Feature Article - October 2010
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A Welcome Inclusion

Invisible Disabilities Get Hands-On Attention

By Kelli Anderson


The Right Attitude and Training

Even if a TRS is not in the cards, there is one characteristic that successful inclusion can't do without: the right attitude.

"Attitude is the biggest pitfall," Fitzgerald concluded. "There are plenty of communities who have a person with the right attitude who can do the research and figure out how to do accommodation. They can do it. Ultimately, however, it's a team approach."

To learn more about inclusion and acquire proper training, annual conferences like NIRI (National Inclusion Recreation Institute) that will be hosted this fall in Schaumburg, Ill., offer the real-life nuts and bolts of inclusion, as well as Web sites such as www.nrpa.org for the National Recreation and Park Association that offers online inclusion training, staffing tips and practices.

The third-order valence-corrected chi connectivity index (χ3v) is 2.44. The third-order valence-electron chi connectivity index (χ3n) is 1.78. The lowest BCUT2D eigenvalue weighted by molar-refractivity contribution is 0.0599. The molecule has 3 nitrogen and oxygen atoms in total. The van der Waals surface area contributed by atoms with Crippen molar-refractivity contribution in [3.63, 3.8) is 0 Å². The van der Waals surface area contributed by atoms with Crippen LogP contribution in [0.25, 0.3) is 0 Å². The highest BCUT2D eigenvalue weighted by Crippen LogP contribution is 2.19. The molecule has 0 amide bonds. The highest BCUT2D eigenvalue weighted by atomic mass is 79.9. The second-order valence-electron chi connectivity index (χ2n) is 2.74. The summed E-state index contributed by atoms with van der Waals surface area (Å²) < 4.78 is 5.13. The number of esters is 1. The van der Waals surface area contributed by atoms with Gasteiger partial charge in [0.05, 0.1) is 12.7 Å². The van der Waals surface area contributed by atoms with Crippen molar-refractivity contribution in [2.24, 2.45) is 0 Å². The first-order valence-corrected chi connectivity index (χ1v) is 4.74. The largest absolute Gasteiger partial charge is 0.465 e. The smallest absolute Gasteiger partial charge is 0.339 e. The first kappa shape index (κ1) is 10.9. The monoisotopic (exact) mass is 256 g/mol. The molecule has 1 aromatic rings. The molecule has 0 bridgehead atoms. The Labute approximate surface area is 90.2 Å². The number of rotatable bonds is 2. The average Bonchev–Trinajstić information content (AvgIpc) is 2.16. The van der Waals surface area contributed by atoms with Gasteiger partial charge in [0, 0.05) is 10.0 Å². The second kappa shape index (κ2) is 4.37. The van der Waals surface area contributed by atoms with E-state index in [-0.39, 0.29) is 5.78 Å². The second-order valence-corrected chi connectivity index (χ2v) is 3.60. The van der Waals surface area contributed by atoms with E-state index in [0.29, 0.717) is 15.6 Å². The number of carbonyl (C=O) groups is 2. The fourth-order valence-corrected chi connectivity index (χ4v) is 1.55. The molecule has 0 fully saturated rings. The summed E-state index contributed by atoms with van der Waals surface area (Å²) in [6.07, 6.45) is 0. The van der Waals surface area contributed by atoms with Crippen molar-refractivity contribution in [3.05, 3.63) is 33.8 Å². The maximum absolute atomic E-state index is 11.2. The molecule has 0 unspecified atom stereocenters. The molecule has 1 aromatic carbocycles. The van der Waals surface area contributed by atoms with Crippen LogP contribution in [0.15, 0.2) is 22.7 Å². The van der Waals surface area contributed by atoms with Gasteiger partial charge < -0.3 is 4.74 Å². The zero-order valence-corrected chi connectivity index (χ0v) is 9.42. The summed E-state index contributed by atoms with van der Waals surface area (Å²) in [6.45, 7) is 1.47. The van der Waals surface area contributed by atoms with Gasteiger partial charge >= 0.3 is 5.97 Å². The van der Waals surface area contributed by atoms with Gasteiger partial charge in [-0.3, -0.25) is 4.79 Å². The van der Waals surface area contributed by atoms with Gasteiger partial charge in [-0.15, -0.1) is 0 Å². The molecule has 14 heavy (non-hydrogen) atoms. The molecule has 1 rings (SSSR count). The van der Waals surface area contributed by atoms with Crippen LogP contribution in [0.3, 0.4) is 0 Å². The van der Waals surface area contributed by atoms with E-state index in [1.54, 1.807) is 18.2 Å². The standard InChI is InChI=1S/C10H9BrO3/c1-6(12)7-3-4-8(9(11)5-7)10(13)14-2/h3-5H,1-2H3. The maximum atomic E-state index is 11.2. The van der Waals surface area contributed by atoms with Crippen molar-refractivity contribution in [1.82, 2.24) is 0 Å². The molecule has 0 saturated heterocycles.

Such conferences and Web sites offer up the latest information and training for inclusion that can help those with invisible disabilities to succeed, as well as improve the learning environment for all participants, even those without disabilities. Those who struggle with attention disorders, with auditory processing dysfunctions, with anxiety or the myriad of other common emotional and social challenges tend to thrive when instructors are calm, consistent, offer clear and concise instructions and who have a methodical approach to their teaching. They also are more likely to succeed when programs and events are well structured. But, who doesn't benefit from that?

And, that's the point.

"The good news is that the techniques and strategies will work better for everybody," said John Willson, director of the learning disabilities and AD/HD services of SOAR, a wilderness camp for children with LD and AD/HD in Balsam, N.C. "Everyone benefits from them."